It said his handling of a crucial phone-hacking civil claim in 2008 "raises questions of competence." Roughly £700,000 ($1.1 million) secret settlement was approved in the case without evaluating a key piece of evidence—an email transcript of hacked voice mails—is "astonishing" and indicative of a "lack of curiosity," or "wilful ignorance," the report says.

The report's denunciation could play into the deliberations of Ofcom, the U.K. communications regulator, which is evaluating whether the owners of British Sky Broadcasting Group are "fit and proper" to hold a British broadcasting license.

News Corp. qualifies as an owner because it holds 39.1% of BSkyB, one of News Corp.'s most lucrative properties. It holds a number of the pay-TV giant's board seats.

Ofcom said Tuesday it is considering the report as part of its evaluation of the broadcasting license. The regulator can revoke a broadcasting license if an owner doesn't meet the loosely defined classification, which takes into account criminality, the propriety of directors and other behavior. Ofcom is unlikely to act before the conclusion of the criminal investigations.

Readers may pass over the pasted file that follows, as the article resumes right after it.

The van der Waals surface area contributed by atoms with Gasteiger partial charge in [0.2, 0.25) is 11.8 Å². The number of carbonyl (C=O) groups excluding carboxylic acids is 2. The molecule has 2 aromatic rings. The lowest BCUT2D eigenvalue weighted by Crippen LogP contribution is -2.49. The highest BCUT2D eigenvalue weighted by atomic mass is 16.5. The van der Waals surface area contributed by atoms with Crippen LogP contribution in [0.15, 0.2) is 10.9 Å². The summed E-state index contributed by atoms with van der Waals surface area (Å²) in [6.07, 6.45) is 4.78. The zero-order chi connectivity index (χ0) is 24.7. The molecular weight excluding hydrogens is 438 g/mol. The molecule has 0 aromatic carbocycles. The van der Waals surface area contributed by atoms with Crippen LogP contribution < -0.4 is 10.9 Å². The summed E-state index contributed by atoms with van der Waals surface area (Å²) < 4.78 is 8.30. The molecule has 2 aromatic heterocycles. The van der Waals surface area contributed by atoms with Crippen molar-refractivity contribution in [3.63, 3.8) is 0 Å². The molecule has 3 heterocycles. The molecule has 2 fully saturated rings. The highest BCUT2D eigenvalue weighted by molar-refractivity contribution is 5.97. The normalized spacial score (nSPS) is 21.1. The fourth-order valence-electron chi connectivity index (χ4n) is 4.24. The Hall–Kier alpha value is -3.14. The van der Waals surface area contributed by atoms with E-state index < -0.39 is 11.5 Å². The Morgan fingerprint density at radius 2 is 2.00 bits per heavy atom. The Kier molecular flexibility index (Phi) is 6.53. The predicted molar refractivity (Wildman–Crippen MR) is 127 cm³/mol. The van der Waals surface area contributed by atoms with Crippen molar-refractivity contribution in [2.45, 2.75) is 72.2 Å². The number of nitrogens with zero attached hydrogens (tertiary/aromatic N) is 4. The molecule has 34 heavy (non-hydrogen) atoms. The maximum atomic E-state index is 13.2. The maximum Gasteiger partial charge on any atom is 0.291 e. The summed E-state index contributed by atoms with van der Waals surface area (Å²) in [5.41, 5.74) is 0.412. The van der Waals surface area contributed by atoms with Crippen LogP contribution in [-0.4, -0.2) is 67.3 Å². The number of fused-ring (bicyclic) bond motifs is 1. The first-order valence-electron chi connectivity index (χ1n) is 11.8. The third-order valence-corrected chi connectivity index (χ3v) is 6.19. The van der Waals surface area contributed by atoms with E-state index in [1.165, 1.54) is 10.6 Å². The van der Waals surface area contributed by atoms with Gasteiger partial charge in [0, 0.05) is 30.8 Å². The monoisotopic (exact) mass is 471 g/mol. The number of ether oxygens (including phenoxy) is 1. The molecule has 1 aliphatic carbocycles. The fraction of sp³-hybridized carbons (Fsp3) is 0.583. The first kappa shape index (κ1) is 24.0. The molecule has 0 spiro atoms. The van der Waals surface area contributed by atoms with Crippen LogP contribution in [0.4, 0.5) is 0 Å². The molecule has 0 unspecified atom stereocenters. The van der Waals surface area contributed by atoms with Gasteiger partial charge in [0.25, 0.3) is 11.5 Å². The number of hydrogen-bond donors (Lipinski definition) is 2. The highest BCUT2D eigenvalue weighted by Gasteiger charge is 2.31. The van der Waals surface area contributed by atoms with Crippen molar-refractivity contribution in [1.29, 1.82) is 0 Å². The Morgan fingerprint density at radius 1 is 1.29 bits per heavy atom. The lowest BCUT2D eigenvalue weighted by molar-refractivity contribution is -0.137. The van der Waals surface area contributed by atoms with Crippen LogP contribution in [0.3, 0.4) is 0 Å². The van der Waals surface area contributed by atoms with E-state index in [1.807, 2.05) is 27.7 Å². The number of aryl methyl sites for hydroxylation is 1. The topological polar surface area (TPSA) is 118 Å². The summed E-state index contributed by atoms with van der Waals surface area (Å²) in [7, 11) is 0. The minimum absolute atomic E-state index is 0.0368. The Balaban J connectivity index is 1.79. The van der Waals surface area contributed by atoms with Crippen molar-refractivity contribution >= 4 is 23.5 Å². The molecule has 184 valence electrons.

The committee generally refrained from making pronouncements on former News International executives who are among roughly 40 people arrested as part of a massive British criminal probe into phone hacking, bribery, obstruction of justice and computer hacking.No one has been charged.

The committee said it would produce a supplementary report when all criminal proceedings finish.

The phone-hacking matter first shot to attention in 2006, when a British court convicted the News of the World's royal correspondent, and a private investigator, for intercepting the voice mails of aides to the British royal family. The following year, the court sentenced the pair to four and six months, respectively.

News Corp. long said the wrongdoing at the News of the World was isolated to those two individuals—a claim the company later admitted was false. The scandal exploded more prominently last July with the revelation that in 2002 the News of the World hacked the phone of a missing 13-year-old girl who turned out to be murdered.

Tuesday's report criticizes News Corp. for throwing money at both perpetrators and victims to "buy silence" and making "misleading and exaggerated claims" about internal company investigations in a deliberate strategy to exaggerate evidence in support of the company's innocence.